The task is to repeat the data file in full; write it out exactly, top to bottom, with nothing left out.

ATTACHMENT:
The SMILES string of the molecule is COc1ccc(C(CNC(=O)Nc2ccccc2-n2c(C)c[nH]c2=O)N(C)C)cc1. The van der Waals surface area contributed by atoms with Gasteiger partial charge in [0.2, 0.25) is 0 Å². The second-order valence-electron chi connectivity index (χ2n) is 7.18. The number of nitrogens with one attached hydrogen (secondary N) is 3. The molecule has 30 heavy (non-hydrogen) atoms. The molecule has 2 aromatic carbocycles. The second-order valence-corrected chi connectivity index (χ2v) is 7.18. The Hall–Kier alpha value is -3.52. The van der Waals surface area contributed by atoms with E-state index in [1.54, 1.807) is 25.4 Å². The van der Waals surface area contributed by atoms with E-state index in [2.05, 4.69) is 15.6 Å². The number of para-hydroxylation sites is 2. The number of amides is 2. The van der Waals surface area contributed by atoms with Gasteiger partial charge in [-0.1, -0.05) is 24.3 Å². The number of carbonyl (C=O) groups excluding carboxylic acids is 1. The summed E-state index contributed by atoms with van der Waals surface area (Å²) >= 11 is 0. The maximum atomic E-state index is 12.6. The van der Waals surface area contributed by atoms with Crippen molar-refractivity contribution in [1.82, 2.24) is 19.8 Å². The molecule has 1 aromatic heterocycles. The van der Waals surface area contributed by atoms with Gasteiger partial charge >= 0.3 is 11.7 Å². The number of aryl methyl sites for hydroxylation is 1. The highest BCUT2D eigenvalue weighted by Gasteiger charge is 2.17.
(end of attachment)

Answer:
The SMILES string of the molecule is COc1ccc(C(CNC(=O)Nc2ccccc2-n2c(C)c[nH]c2=O)N(C)C)cc1. The van der Waals surface area contributed by atoms with Gasteiger partial charge in [0.2, 0.25) is 0 Å². The second-order valence-electron chi connectivity index (χ2n) is 7.18. The number of nitrogens with one attached hydrogen (secondary N) is 3. The molecule has 30 heavy (non-hydrogen) atoms. The molecule has 2 aromatic carbocycles. The second-order valence-corrected chi connectivity index (χ2v) is 7.18. The Hall–Kier alpha value is -3.52. The van der Waals surface area contributed by atoms with E-state index in [1.54, 1.807) is 25.4 Å². The van der Waals surface area contributed by atoms with E-state index in [2.05, 4.69) is 15.6 Å². The number of para-hydroxylation sites is 2. The number of amides is 2. The van der Waals surface area contributed by atoms with Gasteiger partial charge in [-0.1, -0.05) is 24.3 Å². The number of carbonyl (C=O) groups excluding carboxylic acids is 1. The summed E-state index contributed by atoms with van der Waals surface area (Å²) >= 11 is 0. The maximum atomic E-state index is 12.6. The van der Waals surface area contributed by atoms with Crippen molar-refractivity contribution in [1.82, 2.24) is 19.8 Å². The molecule has 1 aromatic heterocycles. The van der Waals surface area contributed by atoms with Gasteiger partial charge >= 0.3 is 11.7 Å². The number of aryl methyl sites for hydroxylation is 1. The highest BCUT2D eigenvalue weighted by Gasteiger charge is 2.17.